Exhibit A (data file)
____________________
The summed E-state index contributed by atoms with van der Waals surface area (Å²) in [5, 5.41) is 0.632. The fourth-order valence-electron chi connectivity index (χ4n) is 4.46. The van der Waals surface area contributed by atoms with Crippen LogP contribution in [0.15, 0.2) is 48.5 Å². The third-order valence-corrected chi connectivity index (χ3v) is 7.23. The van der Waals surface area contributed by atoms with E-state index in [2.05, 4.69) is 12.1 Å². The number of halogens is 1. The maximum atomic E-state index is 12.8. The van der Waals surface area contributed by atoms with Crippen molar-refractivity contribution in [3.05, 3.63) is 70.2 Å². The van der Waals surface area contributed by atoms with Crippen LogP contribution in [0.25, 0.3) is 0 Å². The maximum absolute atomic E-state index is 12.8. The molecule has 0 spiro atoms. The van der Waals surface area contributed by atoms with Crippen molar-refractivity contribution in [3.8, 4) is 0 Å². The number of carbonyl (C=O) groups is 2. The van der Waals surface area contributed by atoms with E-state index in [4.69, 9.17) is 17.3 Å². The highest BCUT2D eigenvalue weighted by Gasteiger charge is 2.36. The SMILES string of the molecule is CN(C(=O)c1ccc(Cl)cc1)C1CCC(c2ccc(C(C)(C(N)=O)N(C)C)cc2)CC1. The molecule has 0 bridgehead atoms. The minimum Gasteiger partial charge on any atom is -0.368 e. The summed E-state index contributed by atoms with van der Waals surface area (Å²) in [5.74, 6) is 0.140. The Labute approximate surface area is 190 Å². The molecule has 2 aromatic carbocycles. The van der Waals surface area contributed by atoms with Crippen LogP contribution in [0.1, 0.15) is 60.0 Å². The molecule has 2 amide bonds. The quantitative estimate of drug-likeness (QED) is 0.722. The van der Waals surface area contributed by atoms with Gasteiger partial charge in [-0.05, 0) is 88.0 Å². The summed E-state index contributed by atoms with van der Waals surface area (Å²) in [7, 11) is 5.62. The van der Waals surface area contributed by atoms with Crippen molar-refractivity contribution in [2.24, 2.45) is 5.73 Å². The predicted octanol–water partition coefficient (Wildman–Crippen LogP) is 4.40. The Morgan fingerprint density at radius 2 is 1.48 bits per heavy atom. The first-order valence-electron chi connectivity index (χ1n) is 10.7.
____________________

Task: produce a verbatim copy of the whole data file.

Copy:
The summed E-state index contributed by atoms with van der Waals surface area (Å²) in [5, 5.41) is 0.632. The fourth-order valence-electron chi connectivity index (χ4n) is 4.46. The van der Waals surface area contributed by atoms with Crippen LogP contribution in [0.15, 0.2) is 48.5 Å². The third-order valence-corrected chi connectivity index (χ3v) is 7.23. The van der Waals surface area contributed by atoms with E-state index in [2.05, 4.69) is 12.1 Å². The number of halogens is 1. The maximum atomic E-state index is 12.8. The van der Waals surface area contributed by atoms with Crippen molar-refractivity contribution in [3.05, 3.63) is 70.2 Å². The van der Waals surface area contributed by atoms with Crippen LogP contribution in [0.25, 0.3) is 0 Å². The maximum absolute atomic E-state index is 12.8. The molecule has 0 spiro atoms. The van der Waals surface area contributed by atoms with Crippen molar-refractivity contribution in [3.8, 4) is 0 Å². The number of carbonyl (C=O) groups is 2. The van der Waals surface area contributed by atoms with E-state index in [4.69, 9.17) is 17.3 Å². The highest BCUT2D eigenvalue weighted by Gasteiger charge is 2.36. The SMILES string of the molecule is CN(C(=O)c1ccc(Cl)cc1)C1CCC(c2ccc(C(C)(C(N)=O)N(C)C)cc2)CC1. The molecule has 0 bridgehead atoms. The minimum Gasteiger partial charge on any atom is -0.368 e. The summed E-state index contributed by atoms with van der Waals surface area (Å²) in [5.74, 6) is 0.140. The Labute approximate surface area is 190 Å². The molecule has 2 aromatic carbocycles. The van der Waals surface area contributed by atoms with Crippen LogP contribution in [0.1, 0.15) is 60.0 Å². The molecule has 2 amide bonds. The quantitative estimate of drug-likeness (QED) is 0.722. The van der Waals surface area contributed by atoms with Gasteiger partial charge in [-0.05, 0) is 88.0 Å². The summed E-state index contributed by atoms with van der Waals surface area (Å²) in [7, 11) is 5.62. The van der Waals surface area contributed by atoms with Crippen molar-refractivity contribution in [2.24, 2.45) is 5.73 Å². The predicted octanol–water partition coefficient (Wildman–Crippen LogP) is 4.40. The Morgan fingerprint density at radius 2 is 1.48 bits per heavy atom. The first-order valence-electron chi connectivity index (χ1n) is 10.7.